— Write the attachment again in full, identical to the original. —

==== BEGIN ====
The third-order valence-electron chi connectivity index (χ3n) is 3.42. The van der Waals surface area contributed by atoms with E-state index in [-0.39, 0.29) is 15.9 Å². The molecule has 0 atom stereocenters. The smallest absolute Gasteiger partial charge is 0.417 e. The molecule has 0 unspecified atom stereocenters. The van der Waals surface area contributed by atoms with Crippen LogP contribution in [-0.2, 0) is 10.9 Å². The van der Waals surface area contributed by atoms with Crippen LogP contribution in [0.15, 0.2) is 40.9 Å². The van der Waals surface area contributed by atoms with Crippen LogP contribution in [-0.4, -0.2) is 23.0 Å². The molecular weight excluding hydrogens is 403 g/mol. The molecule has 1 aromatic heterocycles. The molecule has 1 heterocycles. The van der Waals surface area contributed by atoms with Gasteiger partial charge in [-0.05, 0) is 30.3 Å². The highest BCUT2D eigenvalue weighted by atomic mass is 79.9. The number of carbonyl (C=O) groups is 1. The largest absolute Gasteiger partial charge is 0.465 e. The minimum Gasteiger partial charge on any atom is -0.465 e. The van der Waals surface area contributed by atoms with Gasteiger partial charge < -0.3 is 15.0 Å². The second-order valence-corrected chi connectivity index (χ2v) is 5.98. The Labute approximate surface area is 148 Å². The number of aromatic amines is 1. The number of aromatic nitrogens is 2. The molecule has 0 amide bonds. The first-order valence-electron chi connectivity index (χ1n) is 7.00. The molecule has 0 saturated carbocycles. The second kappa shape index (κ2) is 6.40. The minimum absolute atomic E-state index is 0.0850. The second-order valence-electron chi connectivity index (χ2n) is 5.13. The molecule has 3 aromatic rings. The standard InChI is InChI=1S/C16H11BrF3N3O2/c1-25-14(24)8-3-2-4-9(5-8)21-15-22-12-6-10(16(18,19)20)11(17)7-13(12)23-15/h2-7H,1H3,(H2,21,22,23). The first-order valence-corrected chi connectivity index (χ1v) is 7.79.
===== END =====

The third-order valence-electron chi connectivity index (χ3n) is 3.42. The van der Waals surface area contributed by atoms with E-state index in [-0.39, 0.29) is 15.9 Å². The molecule has 0 atom stereocenters. The smallest absolute Gasteiger partial charge is 0.417 e. The molecule has 0 unspecified atom stereocenters. The van der Waals surface area contributed by atoms with Crippen LogP contribution in [-0.2, 0) is 10.9 Å². The van der Waals surface area contributed by atoms with Crippen LogP contribution in [0.15, 0.2) is 40.9 Å². The van der Waals surface area contributed by atoms with Crippen LogP contribution in [-0.4, -0.2) is 23.0 Å². The molecular weight excluding hydrogens is 403 g/mol. The molecule has 1 aromatic heterocycles. The molecule has 1 heterocycles. The van der Waals surface area contributed by atoms with Gasteiger partial charge in [-0.05, 0) is 30.3 Å². The highest BCUT2D eigenvalue weighted by atomic mass is 79.9. The number of carbonyl (C=O) groups is 1. The largest absolute Gasteiger partial charge is 0.465 e. The minimum Gasteiger partial charge on any atom is -0.465 e. The van der Waals surface area contributed by atoms with Gasteiger partial charge < -0.3 is 15.0 Å². The second-order valence-corrected chi connectivity index (χ2v) is 5.98. The Labute approximate surface area is 148 Å². The number of aromatic amines is 1. The number of aromatic nitrogens is 2. The molecule has 0 amide bonds. The first-order valence-electron chi connectivity index (χ1n) is 7.00. The molecule has 0 saturated carbocycles. The second kappa shape index (κ2) is 6.40. The minimum absolute atomic E-state index is 0.0850. The second-order valence-electron chi connectivity index (χ2n) is 5.13. The molecule has 3 aromatic rings. The standard InChI is InChI=1S/C16H11BrF3N3O2/c1-25-14(24)8-3-2-4-9(5-8)21-15-22-12-6-10(16(18,19)20)11(17)7-13(12)23-15/h2-7H,1H3,(H2,21,22,23). The first-order valence-corrected chi connectivity index (χ1v) is 7.79.